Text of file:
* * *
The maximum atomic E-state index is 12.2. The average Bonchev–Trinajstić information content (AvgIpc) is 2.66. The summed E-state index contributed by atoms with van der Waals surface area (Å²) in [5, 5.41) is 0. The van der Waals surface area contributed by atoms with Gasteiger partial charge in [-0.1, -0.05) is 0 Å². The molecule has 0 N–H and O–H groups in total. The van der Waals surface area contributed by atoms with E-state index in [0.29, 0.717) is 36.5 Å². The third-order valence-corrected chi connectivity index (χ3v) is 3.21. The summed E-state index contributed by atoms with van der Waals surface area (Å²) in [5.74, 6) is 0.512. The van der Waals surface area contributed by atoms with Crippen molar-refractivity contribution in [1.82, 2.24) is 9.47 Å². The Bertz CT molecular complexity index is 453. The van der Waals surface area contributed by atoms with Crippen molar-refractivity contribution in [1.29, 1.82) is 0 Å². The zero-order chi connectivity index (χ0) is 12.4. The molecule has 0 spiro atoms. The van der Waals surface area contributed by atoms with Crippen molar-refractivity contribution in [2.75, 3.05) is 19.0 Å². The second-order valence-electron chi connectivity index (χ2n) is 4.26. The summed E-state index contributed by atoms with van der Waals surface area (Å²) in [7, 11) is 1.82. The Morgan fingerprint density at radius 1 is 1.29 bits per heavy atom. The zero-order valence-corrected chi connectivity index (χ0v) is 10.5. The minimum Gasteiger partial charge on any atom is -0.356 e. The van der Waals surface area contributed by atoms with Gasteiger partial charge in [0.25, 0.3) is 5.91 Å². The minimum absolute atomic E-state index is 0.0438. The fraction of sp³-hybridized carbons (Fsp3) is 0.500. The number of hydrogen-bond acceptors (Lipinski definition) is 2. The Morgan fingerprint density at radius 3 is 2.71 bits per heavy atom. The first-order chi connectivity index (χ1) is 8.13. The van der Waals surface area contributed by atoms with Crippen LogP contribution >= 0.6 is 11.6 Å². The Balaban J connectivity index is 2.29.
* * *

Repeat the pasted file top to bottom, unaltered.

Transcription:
The maximum atomic E-state index is 12.2. The average Bonchev–Trinajstić information content (AvgIpc) is 2.66. The summed E-state index contributed by atoms with van der Waals surface area (Å²) in [5, 5.41) is 0. The van der Waals surface area contributed by atoms with Gasteiger partial charge in [-0.1, -0.05) is 0 Å². The molecule has 0 N–H and O–H groups in total. The van der Waals surface area contributed by atoms with E-state index in [0.29, 0.717) is 36.5 Å². The third-order valence-corrected chi connectivity index (χ3v) is 3.21. The summed E-state index contributed by atoms with van der Waals surface area (Å²) in [5.74, 6) is 0.512. The van der Waals surface area contributed by atoms with Crippen molar-refractivity contribution in [1.82, 2.24) is 9.47 Å². The Bertz CT molecular complexity index is 453. The van der Waals surface area contributed by atoms with Crippen molar-refractivity contribution in [1.29, 1.82) is 0 Å². The zero-order chi connectivity index (χ0) is 12.4. The molecule has 0 spiro atoms. The van der Waals surface area contributed by atoms with Crippen molar-refractivity contribution in [2.75, 3.05) is 19.0 Å². The second-order valence-electron chi connectivity index (χ2n) is 4.26. The summed E-state index contributed by atoms with van der Waals surface area (Å²) in [7, 11) is 1.82. The Morgan fingerprint density at radius 1 is 1.29 bits per heavy atom. The zero-order valence-corrected chi connectivity index (χ0v) is 10.5. The minimum Gasteiger partial charge on any atom is -0.356 e. The van der Waals surface area contributed by atoms with Gasteiger partial charge in [0.25, 0.3) is 5.91 Å². The minimum absolute atomic E-state index is 0.0438. The fraction of sp³-hybridized carbons (Fsp3) is 0.500. The number of hydrogen-bond acceptors (Lipinski definition) is 2. The Morgan fingerprint density at radius 3 is 2.71 bits per heavy atom. The first-order chi connectivity index (χ1) is 8.13. The van der Waals surface area contributed by atoms with Crippen LogP contribution >= 0.6 is 11.6 Å². The Balaban J connectivity index is 2.29.